¶ 27. The majority concludes that it is “convinced” that McCalpin more likely than not violated the terms of his probation “willfully and maliciously harassed a 1sixteen-year-old girl.” Maj. Op. 7. McCalpin's alleged actions may well fit the dictionary definition of harassment. However, his post-release supervision was not revoked under the dictionary definition of harassment. Instead, it was revoked under the statutory definition of stalking. McCalpin's alleged actions clearly do not come within the statutory definition of stalking.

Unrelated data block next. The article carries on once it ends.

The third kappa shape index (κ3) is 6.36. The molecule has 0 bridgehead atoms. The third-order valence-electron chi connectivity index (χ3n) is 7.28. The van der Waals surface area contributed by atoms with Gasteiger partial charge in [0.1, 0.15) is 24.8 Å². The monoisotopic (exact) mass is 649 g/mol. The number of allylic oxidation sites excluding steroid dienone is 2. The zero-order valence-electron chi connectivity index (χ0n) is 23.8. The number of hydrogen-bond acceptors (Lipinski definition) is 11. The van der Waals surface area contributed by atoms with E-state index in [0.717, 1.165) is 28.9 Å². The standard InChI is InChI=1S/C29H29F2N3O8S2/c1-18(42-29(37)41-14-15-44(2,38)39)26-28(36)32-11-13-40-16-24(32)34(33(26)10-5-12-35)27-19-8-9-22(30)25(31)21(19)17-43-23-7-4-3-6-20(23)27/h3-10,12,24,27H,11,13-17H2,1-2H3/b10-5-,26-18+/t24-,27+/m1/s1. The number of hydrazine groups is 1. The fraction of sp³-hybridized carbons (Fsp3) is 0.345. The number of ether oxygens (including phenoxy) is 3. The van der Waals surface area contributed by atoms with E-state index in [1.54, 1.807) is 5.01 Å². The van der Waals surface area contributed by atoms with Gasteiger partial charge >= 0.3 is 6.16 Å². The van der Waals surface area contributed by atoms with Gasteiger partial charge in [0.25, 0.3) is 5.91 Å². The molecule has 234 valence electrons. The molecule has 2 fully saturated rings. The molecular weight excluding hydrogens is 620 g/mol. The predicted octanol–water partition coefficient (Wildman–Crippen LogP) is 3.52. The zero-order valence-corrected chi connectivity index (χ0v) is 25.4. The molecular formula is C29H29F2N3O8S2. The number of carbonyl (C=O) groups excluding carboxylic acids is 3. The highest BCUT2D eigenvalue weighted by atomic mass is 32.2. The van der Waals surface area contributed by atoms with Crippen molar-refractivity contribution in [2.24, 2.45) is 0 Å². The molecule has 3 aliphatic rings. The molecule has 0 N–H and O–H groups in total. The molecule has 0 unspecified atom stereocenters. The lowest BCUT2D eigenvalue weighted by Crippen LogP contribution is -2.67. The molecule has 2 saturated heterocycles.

¶ 28. If there exists another basis to revoke McCalpin's post-release supervision besides the alleged criminal violation, there is no indication that he was given notice thereof. The petition to revoke McCalpin's post-release supervision specifically stated that he “violated his[ ] post release supervision, to wit-On June 16, 2009, Defendant was arrested and charged by the City of Belmont Police Department for the crime of Felony Stalking of a 16 year old female in the city limits of Belmont, Mississippi.” (Emphasis added.) In order to revoke post-release supervision, the United States Supreme Court has delineated minimum due process requirements. Gagnon, 411 U.S. at 786; Riely v. State, 562 So.2d 1206, 1210–11 (Miss.1990) (construing Miss.Code Ann. § 47–7–37 “as inhering the minimum due process requirements set forth in Gagnon and Morrissey ”). Among the minimum due process requirements are a preliminary hearing for which notice must be given to the defendant, with such notice stating what violations of post-release supervision are alleged, as well as a final revocation hearing for which written notice of the claimed violations must be given. Riely, 562 So.2d at 1210.